Sunday, August 17, 2014

Looking forward to the un-birthday party

My mother arranging flowers from my garden for my 50th
On my 50th birthday, I invited friends who lived locally over for cake, and when my mother, who was here with me, learned that I wasn't serving anything else, she was appalled.

I can just hear her saying, "You can't have people over and just serve them cake!"

A quick shopping trip ensued, and my mother worked her magic to produce some of her signature hors d'oeuvre plates. Then suddenly the house filled with people from work and the neighborhood celebrating with me not any ordinary birthday but one that marked my coming through chemotherapy and a bone marrow transplant with flying colors.

Well my mother is no longer here – though I do feel her with me – and as my 60th birthday approached, I thought, been there, done that, and I am not having another party.

My thoughts were mostly of the angst variety, tempered by:

Ben telling me to get over it, I was basically already 60 and I have a long road ahead of me, and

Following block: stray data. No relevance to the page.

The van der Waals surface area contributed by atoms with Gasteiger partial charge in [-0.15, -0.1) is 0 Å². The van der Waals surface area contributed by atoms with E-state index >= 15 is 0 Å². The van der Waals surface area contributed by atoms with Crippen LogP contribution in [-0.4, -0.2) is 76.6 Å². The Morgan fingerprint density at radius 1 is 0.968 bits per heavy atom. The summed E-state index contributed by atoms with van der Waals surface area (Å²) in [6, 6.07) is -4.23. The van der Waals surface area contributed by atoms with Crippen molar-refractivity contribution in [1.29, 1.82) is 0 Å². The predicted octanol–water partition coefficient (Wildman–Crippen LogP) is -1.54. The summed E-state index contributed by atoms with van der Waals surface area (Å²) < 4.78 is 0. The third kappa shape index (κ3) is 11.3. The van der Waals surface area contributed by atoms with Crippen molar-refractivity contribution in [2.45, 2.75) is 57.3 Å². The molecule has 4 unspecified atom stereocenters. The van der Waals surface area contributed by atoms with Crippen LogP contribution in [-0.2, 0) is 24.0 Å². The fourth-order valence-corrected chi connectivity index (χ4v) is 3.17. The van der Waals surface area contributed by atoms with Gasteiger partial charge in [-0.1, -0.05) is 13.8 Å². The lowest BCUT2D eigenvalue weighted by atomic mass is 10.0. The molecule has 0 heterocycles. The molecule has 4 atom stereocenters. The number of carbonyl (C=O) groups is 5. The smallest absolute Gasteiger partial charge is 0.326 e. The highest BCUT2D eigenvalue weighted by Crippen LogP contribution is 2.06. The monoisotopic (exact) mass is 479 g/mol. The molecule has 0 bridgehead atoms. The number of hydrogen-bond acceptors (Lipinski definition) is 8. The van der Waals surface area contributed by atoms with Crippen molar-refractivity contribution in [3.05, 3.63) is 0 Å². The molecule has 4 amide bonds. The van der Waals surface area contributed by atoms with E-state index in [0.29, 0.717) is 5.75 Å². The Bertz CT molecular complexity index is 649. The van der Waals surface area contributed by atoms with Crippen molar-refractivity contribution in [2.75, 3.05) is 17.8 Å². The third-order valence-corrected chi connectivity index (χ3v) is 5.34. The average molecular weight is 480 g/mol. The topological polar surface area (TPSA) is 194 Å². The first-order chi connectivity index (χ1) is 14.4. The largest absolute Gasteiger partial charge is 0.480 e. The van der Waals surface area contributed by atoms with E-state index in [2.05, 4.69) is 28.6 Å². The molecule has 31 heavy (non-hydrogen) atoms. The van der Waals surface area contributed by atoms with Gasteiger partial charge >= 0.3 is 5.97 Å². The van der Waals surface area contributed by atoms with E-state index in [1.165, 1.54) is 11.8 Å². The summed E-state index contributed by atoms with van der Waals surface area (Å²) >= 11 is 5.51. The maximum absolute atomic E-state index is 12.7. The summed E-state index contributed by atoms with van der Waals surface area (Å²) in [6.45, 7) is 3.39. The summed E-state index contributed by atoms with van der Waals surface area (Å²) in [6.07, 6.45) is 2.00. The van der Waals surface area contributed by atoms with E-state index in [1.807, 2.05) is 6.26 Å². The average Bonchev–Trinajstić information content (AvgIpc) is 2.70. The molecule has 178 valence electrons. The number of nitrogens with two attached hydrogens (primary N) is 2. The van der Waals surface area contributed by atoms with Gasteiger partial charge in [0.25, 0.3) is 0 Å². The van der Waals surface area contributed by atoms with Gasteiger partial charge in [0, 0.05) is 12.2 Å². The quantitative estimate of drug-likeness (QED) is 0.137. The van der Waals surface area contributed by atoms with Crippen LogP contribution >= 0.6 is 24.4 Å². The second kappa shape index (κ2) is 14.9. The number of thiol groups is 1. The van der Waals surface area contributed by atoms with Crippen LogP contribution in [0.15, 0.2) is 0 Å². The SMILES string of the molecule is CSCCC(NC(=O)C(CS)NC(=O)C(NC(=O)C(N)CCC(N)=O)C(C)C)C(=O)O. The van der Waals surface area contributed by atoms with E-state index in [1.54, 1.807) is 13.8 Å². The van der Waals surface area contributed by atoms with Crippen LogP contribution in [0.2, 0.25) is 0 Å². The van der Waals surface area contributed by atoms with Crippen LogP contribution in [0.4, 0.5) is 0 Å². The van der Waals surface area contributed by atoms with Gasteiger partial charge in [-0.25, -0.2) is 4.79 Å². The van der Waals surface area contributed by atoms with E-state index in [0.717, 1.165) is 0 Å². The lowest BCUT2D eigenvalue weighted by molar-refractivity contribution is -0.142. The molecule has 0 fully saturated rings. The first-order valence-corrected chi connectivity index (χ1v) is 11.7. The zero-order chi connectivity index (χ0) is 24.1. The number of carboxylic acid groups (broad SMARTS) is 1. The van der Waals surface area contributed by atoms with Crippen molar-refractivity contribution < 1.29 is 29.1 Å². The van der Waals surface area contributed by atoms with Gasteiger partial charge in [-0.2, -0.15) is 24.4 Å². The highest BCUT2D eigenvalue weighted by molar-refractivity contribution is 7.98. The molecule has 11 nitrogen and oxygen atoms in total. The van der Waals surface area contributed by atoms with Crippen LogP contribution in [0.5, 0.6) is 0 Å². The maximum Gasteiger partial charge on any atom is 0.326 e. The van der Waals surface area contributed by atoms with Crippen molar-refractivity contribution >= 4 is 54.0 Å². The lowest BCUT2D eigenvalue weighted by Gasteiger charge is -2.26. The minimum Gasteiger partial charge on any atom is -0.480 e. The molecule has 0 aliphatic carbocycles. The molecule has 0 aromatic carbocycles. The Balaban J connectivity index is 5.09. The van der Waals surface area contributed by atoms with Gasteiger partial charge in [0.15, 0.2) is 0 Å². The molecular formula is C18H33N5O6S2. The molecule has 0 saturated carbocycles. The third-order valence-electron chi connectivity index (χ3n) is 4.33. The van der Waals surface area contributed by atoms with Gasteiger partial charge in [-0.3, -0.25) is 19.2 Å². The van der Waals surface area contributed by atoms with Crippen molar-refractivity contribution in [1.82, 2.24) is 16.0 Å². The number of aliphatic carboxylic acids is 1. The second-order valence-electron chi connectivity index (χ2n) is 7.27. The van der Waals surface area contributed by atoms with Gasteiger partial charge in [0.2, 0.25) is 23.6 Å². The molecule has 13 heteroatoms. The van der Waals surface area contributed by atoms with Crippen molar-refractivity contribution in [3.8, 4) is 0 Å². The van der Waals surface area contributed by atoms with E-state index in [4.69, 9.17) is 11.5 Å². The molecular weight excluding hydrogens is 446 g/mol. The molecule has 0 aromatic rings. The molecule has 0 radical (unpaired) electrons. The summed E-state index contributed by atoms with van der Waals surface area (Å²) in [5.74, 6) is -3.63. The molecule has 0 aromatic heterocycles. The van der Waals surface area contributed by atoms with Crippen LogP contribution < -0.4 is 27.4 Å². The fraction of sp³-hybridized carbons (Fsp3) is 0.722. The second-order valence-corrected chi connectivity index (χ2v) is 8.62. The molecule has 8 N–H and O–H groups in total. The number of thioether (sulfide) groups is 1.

others telling me to see it as a celebration of how much I have survived.

Whatever. I planned the un-birthday party, which would consist of going to a Red Sox game with the kids. It will be Red Sox vs. Mariners a week from today.

Next up came Diane and Margaret wanting to take me out to a nice dinner in Boston, which we are doing Friday night.

On Saturday, my friend Katryn is coming down from Maine, and we might go on a Harbor Cruise or do some other fun thing to celebrate our birthdays, which are a couple of days apart.

For the icing on the cake, Emily (who lives in Pittsburgh) is coming just for dinner and an overnight on Sunday because she will already be in the Northeast.